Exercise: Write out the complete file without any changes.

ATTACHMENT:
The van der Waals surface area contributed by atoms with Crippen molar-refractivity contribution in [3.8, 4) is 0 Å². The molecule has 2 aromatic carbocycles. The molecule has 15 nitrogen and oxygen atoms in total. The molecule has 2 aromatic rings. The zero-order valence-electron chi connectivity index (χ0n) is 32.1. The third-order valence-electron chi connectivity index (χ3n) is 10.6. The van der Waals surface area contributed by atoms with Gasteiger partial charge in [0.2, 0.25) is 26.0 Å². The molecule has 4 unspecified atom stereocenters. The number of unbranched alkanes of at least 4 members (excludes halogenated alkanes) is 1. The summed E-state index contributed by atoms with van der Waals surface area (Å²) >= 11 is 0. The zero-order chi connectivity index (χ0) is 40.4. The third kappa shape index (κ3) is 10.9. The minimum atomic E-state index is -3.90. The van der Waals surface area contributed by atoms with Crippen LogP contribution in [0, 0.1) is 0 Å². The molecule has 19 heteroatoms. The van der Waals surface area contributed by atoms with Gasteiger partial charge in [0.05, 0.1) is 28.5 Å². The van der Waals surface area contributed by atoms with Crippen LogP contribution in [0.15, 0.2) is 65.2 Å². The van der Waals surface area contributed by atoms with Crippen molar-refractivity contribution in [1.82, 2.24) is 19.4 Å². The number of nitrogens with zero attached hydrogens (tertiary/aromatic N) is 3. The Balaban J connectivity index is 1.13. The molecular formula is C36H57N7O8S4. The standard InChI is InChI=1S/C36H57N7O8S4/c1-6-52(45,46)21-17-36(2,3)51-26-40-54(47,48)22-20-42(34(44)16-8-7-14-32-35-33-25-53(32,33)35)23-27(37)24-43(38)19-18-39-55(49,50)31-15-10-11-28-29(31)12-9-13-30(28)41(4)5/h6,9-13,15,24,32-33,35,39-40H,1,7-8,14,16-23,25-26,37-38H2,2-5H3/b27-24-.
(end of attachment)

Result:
The van der Waals surface area contributed by atoms with Crippen molar-refractivity contribution in [3.8, 4) is 0 Å². The molecule has 2 aromatic carbocycles. The molecule has 15 nitrogen and oxygen atoms in total. The molecule has 2 aromatic rings. The zero-order valence-electron chi connectivity index (χ0n) is 32.1. The third-order valence-electron chi connectivity index (χ3n) is 10.6. The van der Waals surface area contributed by atoms with Gasteiger partial charge in [0.2, 0.25) is 26.0 Å². The molecule has 4 unspecified atom stereocenters. The number of unbranched alkanes of at least 4 members (excludes halogenated alkanes) is 1. The summed E-state index contributed by atoms with van der Waals surface area (Å²) >= 11 is 0. The zero-order chi connectivity index (χ0) is 40.4. The third kappa shape index (κ3) is 10.9. The minimum atomic E-state index is -3.90. The van der Waals surface area contributed by atoms with Crippen LogP contribution in [0, 0.1) is 0 Å². The molecule has 19 heteroatoms. The van der Waals surface area contributed by atoms with Gasteiger partial charge in [0.05, 0.1) is 28.5 Å². The van der Waals surface area contributed by atoms with Crippen LogP contribution in [0.15, 0.2) is 65.2 Å². The van der Waals surface area contributed by atoms with Crippen molar-refractivity contribution in [1.82, 2.24) is 19.4 Å². The number of nitrogens with zero attached hydrogens (tertiary/aromatic N) is 3. The Balaban J connectivity index is 1.13. The molecular formula is C36H57N7O8S4. The standard InChI is InChI=1S/C36H57N7O8S4/c1-6-52(45,46)21-17-36(2,3)51-26-40-54(47,48)22-20-42(34(44)16-8-7-14-32-35-33-25-53(32,33)35)23-27(37)24-43(38)19-18-39-55(49,50)31-15-10-11-28-29(31)12-9-13-30(28)41(4)5/h6,9-13,15,24,32-33,35,39-40H,1,7-8,14,16-23,25-26,37-38H2,2-5H3/b27-24-.